Chile’s Relentless Surf Coast
The central coast of Chile really is like California, flipped upside down. Imagine Santiago, the capital and largest city, is Los Angeles and driving south down the coast is like driving north on the 101. Wine county surrounds us now, after we get off the main highway and make our way to Buchupureo, the coastal town where we’ll be staying. My friend Brian moved here a decade earlier to raise a family, make art, and surf.
We love a good road trip and Chile, on first impressions, does not disappoint. It is a sensory experience. If you roll down your windows, you’ll catch a unique scent combination of pine, eucalyptus, smoky charred wood and the salty ocean. When we first reach the coast, we can barely see anything. Fog, all the way from San Francisco has rolled in. Its a white out.
All we can see is the road in front of us, a few horses in misty fields on the left, and a glimpse of the black sand beaches on the right. Black sand is one of many reminders that this country is very much tectonic and volcanoes up and down the country remain active.
If you’re a landscape painter this makes sense. The country side is stunning, complete with rolling hills, rustic farmland, amazing light, and a beautifully dangerous coastline. And if you’re a surfer it makes even more sense as Chile has some of the best waves on the planet.. and not a ton of surfers to crowd those waves. Its been a secret and only recently has the scene been getting more attention.
In the last 10 to 15 years this country has seen major infrastructure development. Just like much of South America, Chile is building in every sense of the word. The coastal road we traveled, only recently, was 200 km of gravel. The route is now an accessible and exhilarating affair, making a huge difference to the surrounding community. New businesses are opening up along the coast as visitors no longer need to hire a Jeep 4 x 4 to get to these new hotels and cabanas.
The newness that is penetrating this region of Chile seems to have skipped about 75 years. From no phones there are now cell phones. And from adobe houses and shack structures there is a vernacular modernist architecture that has been springing up. This new strain suits the country and its terrain. Black is the color of choice for this modernity, reflecting the black sand beaches and earthiness of the area. They’re covered in large glass picture windows to honor the outside beauty, with specialized walls built to to either channel or resist the intense wind and sun.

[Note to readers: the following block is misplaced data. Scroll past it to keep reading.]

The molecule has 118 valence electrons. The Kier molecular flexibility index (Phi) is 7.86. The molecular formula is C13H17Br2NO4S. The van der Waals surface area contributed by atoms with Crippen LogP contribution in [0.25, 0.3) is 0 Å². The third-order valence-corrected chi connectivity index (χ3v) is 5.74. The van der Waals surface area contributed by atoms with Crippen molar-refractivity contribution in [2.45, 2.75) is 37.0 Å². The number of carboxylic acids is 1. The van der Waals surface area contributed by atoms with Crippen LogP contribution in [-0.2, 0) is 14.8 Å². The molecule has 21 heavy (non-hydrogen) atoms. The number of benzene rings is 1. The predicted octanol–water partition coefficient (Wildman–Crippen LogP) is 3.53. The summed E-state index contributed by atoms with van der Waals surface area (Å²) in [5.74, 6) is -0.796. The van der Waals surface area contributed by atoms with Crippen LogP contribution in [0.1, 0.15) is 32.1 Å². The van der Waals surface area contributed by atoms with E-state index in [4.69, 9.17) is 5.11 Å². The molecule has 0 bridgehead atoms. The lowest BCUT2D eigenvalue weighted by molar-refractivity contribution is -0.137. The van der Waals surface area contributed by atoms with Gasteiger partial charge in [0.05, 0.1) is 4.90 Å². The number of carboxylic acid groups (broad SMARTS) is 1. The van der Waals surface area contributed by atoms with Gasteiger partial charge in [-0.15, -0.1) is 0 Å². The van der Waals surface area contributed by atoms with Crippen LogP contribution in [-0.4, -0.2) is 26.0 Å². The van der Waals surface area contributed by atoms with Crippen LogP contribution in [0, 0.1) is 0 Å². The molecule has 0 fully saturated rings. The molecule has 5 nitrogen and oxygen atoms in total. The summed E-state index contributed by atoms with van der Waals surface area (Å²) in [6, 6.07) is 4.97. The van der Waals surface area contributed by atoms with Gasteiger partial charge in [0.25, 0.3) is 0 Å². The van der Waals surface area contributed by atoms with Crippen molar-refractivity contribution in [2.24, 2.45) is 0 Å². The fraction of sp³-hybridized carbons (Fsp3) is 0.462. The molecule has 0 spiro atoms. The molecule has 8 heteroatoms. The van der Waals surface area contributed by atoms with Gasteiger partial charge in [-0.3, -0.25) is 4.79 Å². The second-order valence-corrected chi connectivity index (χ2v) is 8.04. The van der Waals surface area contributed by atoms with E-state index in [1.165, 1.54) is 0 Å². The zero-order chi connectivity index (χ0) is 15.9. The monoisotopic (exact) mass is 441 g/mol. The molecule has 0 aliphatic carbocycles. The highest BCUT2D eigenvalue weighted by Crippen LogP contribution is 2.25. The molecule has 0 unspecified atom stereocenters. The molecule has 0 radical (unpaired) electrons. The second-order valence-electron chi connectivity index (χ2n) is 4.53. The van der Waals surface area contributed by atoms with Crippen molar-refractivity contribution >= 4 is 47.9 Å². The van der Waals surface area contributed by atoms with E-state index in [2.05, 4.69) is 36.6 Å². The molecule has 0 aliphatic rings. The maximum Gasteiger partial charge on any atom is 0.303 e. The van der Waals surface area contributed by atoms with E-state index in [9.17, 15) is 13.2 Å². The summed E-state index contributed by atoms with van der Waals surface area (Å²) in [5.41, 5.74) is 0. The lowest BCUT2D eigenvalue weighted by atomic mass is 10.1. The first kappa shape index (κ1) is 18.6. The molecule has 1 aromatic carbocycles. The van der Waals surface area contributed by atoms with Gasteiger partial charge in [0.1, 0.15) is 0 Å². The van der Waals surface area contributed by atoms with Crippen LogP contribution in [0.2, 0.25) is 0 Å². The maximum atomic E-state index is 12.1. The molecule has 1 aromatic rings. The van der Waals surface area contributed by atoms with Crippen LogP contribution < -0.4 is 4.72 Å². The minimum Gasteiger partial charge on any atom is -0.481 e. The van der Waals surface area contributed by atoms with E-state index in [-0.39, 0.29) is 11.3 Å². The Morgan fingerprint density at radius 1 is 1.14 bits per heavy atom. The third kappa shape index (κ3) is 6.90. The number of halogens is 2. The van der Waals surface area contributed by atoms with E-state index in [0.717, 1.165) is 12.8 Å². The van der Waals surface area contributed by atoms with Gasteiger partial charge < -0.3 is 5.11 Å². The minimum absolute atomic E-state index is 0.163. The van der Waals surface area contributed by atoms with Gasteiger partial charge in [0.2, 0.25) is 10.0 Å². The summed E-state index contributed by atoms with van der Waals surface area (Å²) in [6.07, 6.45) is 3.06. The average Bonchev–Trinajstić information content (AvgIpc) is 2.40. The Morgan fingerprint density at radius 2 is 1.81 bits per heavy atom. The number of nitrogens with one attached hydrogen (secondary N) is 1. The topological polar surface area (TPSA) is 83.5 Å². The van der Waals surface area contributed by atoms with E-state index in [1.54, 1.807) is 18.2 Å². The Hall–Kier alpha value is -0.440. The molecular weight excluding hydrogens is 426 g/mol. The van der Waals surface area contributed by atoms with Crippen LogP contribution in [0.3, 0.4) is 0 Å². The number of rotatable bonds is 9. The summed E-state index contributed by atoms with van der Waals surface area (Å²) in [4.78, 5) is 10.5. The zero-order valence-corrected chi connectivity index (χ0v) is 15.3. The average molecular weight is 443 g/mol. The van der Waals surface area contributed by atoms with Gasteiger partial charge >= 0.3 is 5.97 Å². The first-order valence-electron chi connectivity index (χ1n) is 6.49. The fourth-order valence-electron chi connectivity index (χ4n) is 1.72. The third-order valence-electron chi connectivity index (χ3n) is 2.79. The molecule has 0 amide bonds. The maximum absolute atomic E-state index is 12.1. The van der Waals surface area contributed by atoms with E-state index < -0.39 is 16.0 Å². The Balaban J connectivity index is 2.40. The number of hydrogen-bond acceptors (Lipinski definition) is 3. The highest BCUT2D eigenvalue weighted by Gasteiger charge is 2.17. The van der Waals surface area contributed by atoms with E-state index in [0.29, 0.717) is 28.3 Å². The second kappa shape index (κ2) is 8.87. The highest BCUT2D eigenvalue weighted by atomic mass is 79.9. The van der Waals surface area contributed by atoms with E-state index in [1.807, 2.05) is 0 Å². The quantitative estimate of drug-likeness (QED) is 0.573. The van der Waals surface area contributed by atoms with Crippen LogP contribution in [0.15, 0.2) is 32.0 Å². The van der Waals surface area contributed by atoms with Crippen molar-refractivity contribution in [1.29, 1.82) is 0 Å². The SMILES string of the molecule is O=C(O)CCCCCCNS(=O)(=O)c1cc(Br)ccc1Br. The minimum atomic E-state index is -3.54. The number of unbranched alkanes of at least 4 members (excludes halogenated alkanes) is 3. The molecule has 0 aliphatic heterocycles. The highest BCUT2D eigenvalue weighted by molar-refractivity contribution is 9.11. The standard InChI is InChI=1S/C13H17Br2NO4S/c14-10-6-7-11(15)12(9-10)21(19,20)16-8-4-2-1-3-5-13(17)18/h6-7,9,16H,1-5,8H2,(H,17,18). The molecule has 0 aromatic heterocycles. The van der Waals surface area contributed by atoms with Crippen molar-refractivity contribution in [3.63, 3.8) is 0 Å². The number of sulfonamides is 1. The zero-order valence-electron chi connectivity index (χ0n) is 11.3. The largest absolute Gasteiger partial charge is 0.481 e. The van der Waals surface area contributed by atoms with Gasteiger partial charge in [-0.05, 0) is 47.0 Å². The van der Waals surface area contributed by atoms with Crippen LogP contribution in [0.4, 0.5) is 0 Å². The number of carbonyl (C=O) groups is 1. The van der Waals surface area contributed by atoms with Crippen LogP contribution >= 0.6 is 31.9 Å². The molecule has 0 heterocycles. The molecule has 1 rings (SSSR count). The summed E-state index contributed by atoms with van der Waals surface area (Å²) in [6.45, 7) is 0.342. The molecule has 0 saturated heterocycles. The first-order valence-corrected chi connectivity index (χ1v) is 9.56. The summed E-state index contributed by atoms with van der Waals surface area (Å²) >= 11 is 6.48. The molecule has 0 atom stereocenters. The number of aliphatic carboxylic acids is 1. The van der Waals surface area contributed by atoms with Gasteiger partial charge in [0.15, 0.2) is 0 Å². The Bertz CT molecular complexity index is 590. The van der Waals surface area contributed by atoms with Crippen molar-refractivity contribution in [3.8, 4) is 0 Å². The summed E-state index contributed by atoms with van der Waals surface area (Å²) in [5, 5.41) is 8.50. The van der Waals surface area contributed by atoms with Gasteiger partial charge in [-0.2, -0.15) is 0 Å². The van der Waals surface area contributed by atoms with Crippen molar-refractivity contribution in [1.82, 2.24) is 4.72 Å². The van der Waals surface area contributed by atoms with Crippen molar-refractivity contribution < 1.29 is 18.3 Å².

Descending Punta de Lobos in Pichilemu to take on the whitewater and big surf.
Up the coast is Pichilemu, a resort town and surf capital of the area. The waves here can be 10 meters tall and they break along cliffs and jagged rocks. The prime area to catch waves is appropriately named Punta de Lobos, Point of Wolves. Onlookers arrive daily to watch the surfers. They sit amongst the rocks next to memorializing crosses of those past, eerily warning all of the particular danger here. Local teenagers pile out of the back of a truck; and climb up and down rock walls just to enter the water. They then must cross intense white water, and climb over another giant rock, before paddling out to the waves
Pichilemu, the surf capital of the region, has more surf infrastructure to support the scene, including clubs, shops, and our favorite coffee spot we found in Chile, Los Morros.
Buchupureo, our home base, is a smaller town with a small community of surfers. On the beach at dusk, the surfers we met were friendly but definitely not interested in the camera. Besides having no time to mess around (they were there to catch some time specific waves!), there was a sense of protectiveness over this special place they inhabit. They didn't want their spot advertised, which is understandable. As long as I wasn’t shooting for a surf publication, then all was well.
Smaller waves in this private spot, but perfect nonetheless. / No time to chat in Pullay as the sun sets. / Perfect moment.